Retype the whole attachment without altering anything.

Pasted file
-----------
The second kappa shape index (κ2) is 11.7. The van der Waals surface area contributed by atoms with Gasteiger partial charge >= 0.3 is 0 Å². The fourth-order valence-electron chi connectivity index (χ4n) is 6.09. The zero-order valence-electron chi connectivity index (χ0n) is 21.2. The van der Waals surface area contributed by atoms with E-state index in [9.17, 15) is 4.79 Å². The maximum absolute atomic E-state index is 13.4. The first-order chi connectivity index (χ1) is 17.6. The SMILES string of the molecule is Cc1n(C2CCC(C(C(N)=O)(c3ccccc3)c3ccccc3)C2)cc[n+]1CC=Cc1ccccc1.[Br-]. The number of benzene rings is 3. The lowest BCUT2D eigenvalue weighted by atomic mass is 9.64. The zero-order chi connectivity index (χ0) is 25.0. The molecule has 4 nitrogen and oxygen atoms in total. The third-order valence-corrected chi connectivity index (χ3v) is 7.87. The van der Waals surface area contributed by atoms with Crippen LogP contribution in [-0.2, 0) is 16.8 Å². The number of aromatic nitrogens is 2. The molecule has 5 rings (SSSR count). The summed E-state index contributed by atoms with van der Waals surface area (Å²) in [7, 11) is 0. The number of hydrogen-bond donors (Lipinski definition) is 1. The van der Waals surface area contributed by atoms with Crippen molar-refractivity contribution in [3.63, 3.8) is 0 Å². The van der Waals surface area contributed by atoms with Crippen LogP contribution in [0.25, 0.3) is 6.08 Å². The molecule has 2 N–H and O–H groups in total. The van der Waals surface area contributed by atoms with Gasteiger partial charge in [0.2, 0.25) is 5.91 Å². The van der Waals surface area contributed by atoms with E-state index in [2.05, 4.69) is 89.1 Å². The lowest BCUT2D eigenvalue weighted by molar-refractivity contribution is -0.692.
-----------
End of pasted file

The second kappa shape index (κ2) is 11.7. The van der Waals surface area contributed by atoms with Gasteiger partial charge >= 0.3 is 0 Å². The fourth-order valence-electron chi connectivity index (χ4n) is 6.09. The zero-order valence-electron chi connectivity index (χ0n) is 21.2. The van der Waals surface area contributed by atoms with E-state index in [9.17, 15) is 4.79 Å². The maximum absolute atomic E-state index is 13.4. The first-order chi connectivity index (χ1) is 17.6. The SMILES string of the molecule is Cc1n(C2CCC(C(C(N)=O)(c3ccccc3)c3ccccc3)C2)cc[n+]1CC=Cc1ccccc1.[Br-]. The number of benzene rings is 3. The lowest BCUT2D eigenvalue weighted by atomic mass is 9.64. The zero-order chi connectivity index (χ0) is 25.0. The molecule has 4 nitrogen and oxygen atoms in total. The third-order valence-corrected chi connectivity index (χ3v) is 7.87. The van der Waals surface area contributed by atoms with Crippen LogP contribution in [-0.2, 0) is 16.8 Å². The number of aromatic nitrogens is 2. The molecule has 5 rings (SSSR count). The summed E-state index contributed by atoms with van der Waals surface area (Å²) in [7, 11) is 0. The number of hydrogen-bond donors (Lipinski definition) is 1. The van der Waals surface area contributed by atoms with Crippen molar-refractivity contribution in [3.63, 3.8) is 0 Å². The van der Waals surface area contributed by atoms with Crippen LogP contribution in [0.25, 0.3) is 6.08 Å². The molecule has 2 N–H and O–H groups in total. The van der Waals surface area contributed by atoms with Gasteiger partial charge in [0.2, 0.25) is 5.91 Å². The van der Waals surface area contributed by atoms with E-state index in [2.05, 4.69) is 89.1 Å². The lowest BCUT2D eigenvalue weighted by molar-refractivity contribution is -0.692.